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Gulf States and the South Caucasus: Expanding Relations in the Age of Multi-Alignment

13 May 2024

Gulf States and the South Caucasus: Expanding Relations in the Age of Multi-Alignment

13 May 2024

In the age of the emerging multipolar world, countries in Eurasia seek to diversify their long-held foreign ties. Entire regions, seemingly distant from each other, now aspire to build closer ties to develop economic and investment relations, which ultimately translate into active geopolitical engagement. So far, little has been written on the subject of expanding cooperation between the South Caucasus and the Gulf Cooperation Council (GCC). Yet the relations are promising, and this paper seeks to fill in this gap by explaining the rationale behind the expanding trade and investment ties by looking at the wider geopolitical context.

Significance of the South Caucasus for the GCC

Traditionally, the South Caucasus might not have been an important region for GCC states—Saudi Arabia, Kuwait, the United Arab Emirates (UAE), Qatar, Bahrain and Oman. The two regions are geographically separated, and economic and investment opportunities in the South Caucasus have not been especially promising for the countries of the Gulf region. Moreover, since the end of the Soviet Union, the South Caucasus was engulfed in the Russia-West competition and the bigger actors, along with Turkey and, to a certain extent, Iran, left little room for the Gulf countries to expand their footprint in the region.

Yet recently, this started to change. Firstly, it is about the growing importance of the South Caucasus in the international arena. The war in Ukraine rendered the region more interesting to outside actors because of the expanding Middle Corridor—a route that runs from the Black Sea and Turkey via Georgia and Azerbaijan to Central Asia and western parts of China. The corridor thus constitutes the shortest land route between the EU and China—the two largest economies on the continent.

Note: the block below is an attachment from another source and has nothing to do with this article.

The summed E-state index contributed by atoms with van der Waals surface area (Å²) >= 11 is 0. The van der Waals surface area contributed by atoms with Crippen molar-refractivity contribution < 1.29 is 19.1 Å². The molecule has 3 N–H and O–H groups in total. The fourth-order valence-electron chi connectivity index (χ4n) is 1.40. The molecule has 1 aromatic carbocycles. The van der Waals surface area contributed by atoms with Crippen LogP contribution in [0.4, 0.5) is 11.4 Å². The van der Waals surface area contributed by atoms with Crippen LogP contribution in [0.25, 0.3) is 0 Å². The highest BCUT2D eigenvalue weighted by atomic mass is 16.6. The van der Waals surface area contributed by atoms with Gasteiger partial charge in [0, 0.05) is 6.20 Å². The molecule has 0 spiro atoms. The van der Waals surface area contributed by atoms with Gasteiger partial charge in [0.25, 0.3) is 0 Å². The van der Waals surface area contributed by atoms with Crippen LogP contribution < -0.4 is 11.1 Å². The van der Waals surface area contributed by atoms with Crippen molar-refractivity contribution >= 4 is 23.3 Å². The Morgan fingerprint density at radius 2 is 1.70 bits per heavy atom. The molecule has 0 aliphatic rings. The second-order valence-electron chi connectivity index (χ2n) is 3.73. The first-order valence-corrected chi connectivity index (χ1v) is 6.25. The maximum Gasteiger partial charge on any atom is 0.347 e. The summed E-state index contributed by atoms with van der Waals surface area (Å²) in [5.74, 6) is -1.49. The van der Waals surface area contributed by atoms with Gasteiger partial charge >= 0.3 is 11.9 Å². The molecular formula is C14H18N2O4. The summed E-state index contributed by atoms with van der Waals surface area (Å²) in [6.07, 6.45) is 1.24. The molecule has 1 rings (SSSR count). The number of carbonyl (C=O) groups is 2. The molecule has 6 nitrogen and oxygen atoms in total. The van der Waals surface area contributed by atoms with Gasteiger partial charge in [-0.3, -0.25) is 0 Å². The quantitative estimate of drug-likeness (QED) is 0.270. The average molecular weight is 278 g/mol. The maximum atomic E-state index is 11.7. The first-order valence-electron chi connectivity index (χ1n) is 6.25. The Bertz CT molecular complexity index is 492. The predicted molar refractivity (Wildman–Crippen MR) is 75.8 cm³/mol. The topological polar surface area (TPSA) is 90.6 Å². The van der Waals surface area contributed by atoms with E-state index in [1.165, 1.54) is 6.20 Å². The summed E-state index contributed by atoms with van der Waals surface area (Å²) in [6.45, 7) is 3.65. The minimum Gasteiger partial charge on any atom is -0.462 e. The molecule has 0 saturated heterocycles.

Yet another geopolitical novelty is that since Russia remains bogged down in the steppes of Ukraine, the Kremlin is increasingly less able to exert its erstwhile level of influence elsewhere. The South Caucasus benefits from this shift or Russia’s managed decline. Armenia, Azerbaijan, and Georgia now have greater room for maneuver to build what is nowadays fashionable to call multi-vector foreign policy—the pursuit of multiple partnerships in an effort to diversify trade, political and security ties.


Since early 2010, Georgia has been actively promoting its economic and investment interests with the GCC states. Though the GCC states still seem reluctant to invest billions, there are wider geopolitical reasons that underscore their gradually expanding interests in Georgia’s and generally the South Caucasus’ nascent energy and transport corridor.

There have been steps to invigorate Georgia’s relations with the regional actors, while separate embassies were opened in Qatar and Saudi Arabia, and the decision to establish a diplomatic mission in the UAE was announced. Additionally, the GCC countries have always supported Georgian sovereignty and territorial integrity amid the effective occupation of 20 percent of Georgian territory by Russian troops since 2008.